The man stood at the table, pen in hand, tip resting on a withdrawal form -- or perhaps a deposit slip, it was hard to tell from where Ian sat. But he wasn't looking at the paper. Instead, he was staring over his shoulder at Ian.

Ian felt his guts turn to ice water. The rational part of his mind kicked into overdrive. It was a coincidence, nothing more. The black clothes were a cultural thing, a color and style favored by whatever ethnic group this man and the one at the restaurant belonged too, nothing more.

But then why was he staring?

The man turned his attention back to the form he was filling out. The pen scratched across the paper briefly, then, finished, the man set the pen down. He folded the slip neatly in half once before dropping it to the floor. He then pulled the pen off the chain that held it to the table and, as Ian watched, popped it in his mouth and chewed, plastic crunching and popping. The man swallowed, then turned back to Ian and grinned, displaying ink-blackened teeth.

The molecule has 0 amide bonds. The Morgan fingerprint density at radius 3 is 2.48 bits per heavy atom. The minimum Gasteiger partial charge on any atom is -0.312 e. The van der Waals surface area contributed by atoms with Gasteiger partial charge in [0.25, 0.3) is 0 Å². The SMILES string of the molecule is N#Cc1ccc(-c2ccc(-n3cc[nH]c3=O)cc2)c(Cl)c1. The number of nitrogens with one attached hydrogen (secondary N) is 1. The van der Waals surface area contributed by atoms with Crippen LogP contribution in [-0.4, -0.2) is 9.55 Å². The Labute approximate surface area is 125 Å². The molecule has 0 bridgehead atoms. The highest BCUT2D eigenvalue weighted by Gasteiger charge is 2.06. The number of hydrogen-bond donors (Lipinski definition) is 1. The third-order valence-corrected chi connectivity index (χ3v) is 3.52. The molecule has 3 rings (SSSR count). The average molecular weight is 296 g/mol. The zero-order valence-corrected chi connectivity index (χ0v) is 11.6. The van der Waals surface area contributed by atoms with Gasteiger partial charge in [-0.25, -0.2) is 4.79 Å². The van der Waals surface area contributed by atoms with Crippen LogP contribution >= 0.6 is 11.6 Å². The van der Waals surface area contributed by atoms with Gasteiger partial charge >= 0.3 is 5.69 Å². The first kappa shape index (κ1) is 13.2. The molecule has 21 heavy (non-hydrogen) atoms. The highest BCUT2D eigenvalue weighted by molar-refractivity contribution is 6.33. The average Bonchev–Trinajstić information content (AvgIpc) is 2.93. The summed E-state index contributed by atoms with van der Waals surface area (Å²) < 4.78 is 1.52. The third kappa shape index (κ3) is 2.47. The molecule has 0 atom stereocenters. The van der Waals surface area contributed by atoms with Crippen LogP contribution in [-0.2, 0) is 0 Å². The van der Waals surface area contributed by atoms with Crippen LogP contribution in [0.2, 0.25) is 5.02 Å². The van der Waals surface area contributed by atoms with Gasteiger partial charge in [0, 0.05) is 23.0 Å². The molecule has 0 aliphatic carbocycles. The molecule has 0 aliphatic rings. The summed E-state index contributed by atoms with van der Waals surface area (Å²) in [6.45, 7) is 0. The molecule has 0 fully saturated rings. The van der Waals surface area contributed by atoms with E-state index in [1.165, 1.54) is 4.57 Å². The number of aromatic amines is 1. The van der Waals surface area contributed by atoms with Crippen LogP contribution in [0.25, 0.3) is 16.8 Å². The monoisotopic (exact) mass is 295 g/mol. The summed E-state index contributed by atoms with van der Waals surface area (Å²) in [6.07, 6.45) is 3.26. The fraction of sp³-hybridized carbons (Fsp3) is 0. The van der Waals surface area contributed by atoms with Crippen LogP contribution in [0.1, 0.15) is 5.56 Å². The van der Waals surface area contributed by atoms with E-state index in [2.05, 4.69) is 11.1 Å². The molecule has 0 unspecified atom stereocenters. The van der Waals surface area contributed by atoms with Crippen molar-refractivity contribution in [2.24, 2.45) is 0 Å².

Ian felt the ice water that had been his innards freeze solid.

Then the Man in Black left, moving stiffly and deliberately, as if unused to walking.

Ian watched as the man pushed open the glass door and stepped out onto the sidewalk. As the door glided shut, Ian got up and rushed over, aware that people were looking at him, but not caring.

He peered through the glass, but despite the fact the man had passed through the door only seconds ago, he was nowhere to be seen. Ian turned and glanced at the neatly folded bank slip resting on the floor. He didn't want to pick it up, didn't want to touch it. He didn't have to; he had a good idea what was written on it.

You should not have drawn attention to yourself.

* * *

Two others came in before the bank closed that evening. The first ignored Ian completely as he walked once around the lobby and then departed. The second headed toward his desk, but Ian got up and hurried to the restroom and locked the door. He waited a full fifteen minutes and when he got out, the Man in Black was gone, but all the paperwork on his desk was neatly stacked and, he noticed, in alphabetical order.

On the way home, Ian kept glancing nervously in his rearview mirror, expecting any moment to see an old style car that looked like it had just rolled off the assembly line behind him. But he didn't.